How often in the writing or literature courses I taught did my students read an assigned text and decide it was meaningless, consider it random jibberish? I tried to get them to find a path in what they perceived as a trackless wilderness.

I’m talking, or course, about discernment; I’m talking about sifting through sensations to find structure.

I look at a tree and see a mass of leaves, but a botanist looks at that same tree and sees order in the shape of the plant; in when and where the tree branches part from the trunk; in the shape of the crown—whether it soars or sits squat and low to the ground; whether and how it widens; where it tops out. In all of these, where I see only a blurred wall of perception and sensation, the botanist discerns order, finds the signal in what I consider noise.

I can break through my perceptual limitations in various ways. Sometimes I get new information that puts what I’ve considered ordinary in a new light. It allows the structure to appear, as when I find the missing piece of a puzzle, the squiggle that fits into a larger shape with those four or five or six pieces that had fallen on the floor and been kicked under the table. Without that discovery, I never could have known how that section fit together; I had to gather more details for the gaps to become a continuous outline.

But other times, the insight arises from how I look at the puzzle pieces. Sometimes all the pieces have rested in my hands forever, then I turn the right piece in the right way and the structure suddenly explodes into view; the nonsense becomes a pattern. The noise turns into a signal clear as Caribbean water, and everything from the surface all the way down to the bottom becomes visible.

You can call those “leaps of insight,” but they amount to finding the order that was always there. It happened because I turned my mind loose; I stopped insisting on the view I’ve held and allowed myself to consider significant what I once thought insignificant (“not a sign,” not something capable of bearing information that matters).

Creativity starts there. Creativity starts in the willingness to go beyond my mind’s conventional response to information, to sensation, to data. To reach around my mind’s tendency to distinguish, in predictable ways, what holds meaning from what clutters up the scenery. My willingness to release the ordinary way of naming the structures around me and letting my mind build structures anew or at least new compared to how we’ve looked at them before.

Sometimes the structures I suddenly “discover” have existed for eons but were discarded by the current culture. Sometimes the signal isn’t new at all, just a way of looking that we’ve forgotten or disrespected. Sometimes structures get buried and have to be excavated in the same way archaeologists uncover a site that seemed only a random feature; and at that site we find what others or nature had buried a long time ago.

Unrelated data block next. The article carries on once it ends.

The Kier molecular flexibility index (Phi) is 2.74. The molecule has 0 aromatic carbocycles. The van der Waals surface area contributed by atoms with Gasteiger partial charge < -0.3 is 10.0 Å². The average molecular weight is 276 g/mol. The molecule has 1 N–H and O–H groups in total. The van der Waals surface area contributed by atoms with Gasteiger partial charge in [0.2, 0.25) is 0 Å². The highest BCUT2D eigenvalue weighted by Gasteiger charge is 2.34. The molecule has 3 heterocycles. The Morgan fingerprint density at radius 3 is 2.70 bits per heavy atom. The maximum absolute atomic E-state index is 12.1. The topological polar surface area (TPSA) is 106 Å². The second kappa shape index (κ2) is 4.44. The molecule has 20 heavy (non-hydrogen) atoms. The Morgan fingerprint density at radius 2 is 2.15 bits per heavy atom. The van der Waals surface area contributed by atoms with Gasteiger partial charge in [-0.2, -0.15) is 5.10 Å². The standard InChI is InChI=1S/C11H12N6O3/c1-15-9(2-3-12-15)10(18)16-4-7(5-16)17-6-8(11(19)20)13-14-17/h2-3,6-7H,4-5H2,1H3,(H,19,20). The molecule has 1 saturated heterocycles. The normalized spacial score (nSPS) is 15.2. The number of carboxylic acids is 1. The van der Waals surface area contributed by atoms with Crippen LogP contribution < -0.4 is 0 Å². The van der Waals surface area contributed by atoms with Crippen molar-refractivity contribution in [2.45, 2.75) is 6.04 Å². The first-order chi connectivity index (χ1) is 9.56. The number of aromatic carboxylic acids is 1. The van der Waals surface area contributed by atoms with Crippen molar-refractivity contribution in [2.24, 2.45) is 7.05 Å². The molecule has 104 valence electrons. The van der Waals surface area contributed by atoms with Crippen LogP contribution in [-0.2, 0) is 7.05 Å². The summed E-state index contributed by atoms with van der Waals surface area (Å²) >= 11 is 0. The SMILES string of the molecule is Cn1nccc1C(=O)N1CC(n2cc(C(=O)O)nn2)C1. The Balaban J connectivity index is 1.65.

This is how and why creativity disrupts the literal view we’ve held. This is what makes creativity dangerous and exciting and frightening and hopeful. It reminds us that our sensations and our brains get trained; it reminds us that under the structures we’ve been taught to see lie treasures of perception that can rewrite us, and the universe.

Over and over again as a writer, I make this journey. At the outset of each excursion I have moments when the signal seems completely lost, when I despair that I’ll ever find it, or even that a signal ever existed. I can easily convince myself that I’ve been chasing nothing buy noise. At these points, faith or patience or stubbornness—or a practice that coaxes them from—holds me together.

Sometimes the trail peters out and only noise remains, but he world is thick with signals unheard, undiscerned, and forgotten. And the search for signals always matters because when I stop searching, I encase myself in habit and static.

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Precarious

I wake up each day wondering whether I’ll have any words.

Just looking at that sentence written down, it seems absurd. How can I run out of words?

When my partner and my children get up in a while, words will come easily to me: “Hello.” “Good morning.” “How did you sleep?” “I love you.”

Even as I sit here writing, words constantly pile up in my brain, and as soon as I type, they jostle and scramble to get out. So what is it about the idea of putting them down that immediately unsettles me? What makes me start to judge and sort as soon as I think of “writing”?

First I tell myself it’s because I have to figure out what I want to “say.” Where do I want my writing to lead? What point do I want to make? That is, I wrap myself in the subject or ideas, which I don’t yet know. I tell myself that I have to hunt my meaning down before I can put anything on the page because otherwise the writing might not go anywhere. And what’s the point of that?

Then I remember all the times I’ve written in my journal, freewriting, just placing word after word, some of the wonderful places those words have taken me. How they’ve revealed sensations and ideas I didn’t know were there until the words embodied them. I remember all the times the meaning has made itself when I’ve let the language run and watched it form lines in front of me.

I think of the countless times in my writing classes when I had my students do the same thing as a warm up exercise.

“Just write,” I’ve told them. “Turn the judge off and see what comes out. You don’t even have to keep it. It’s just practice.”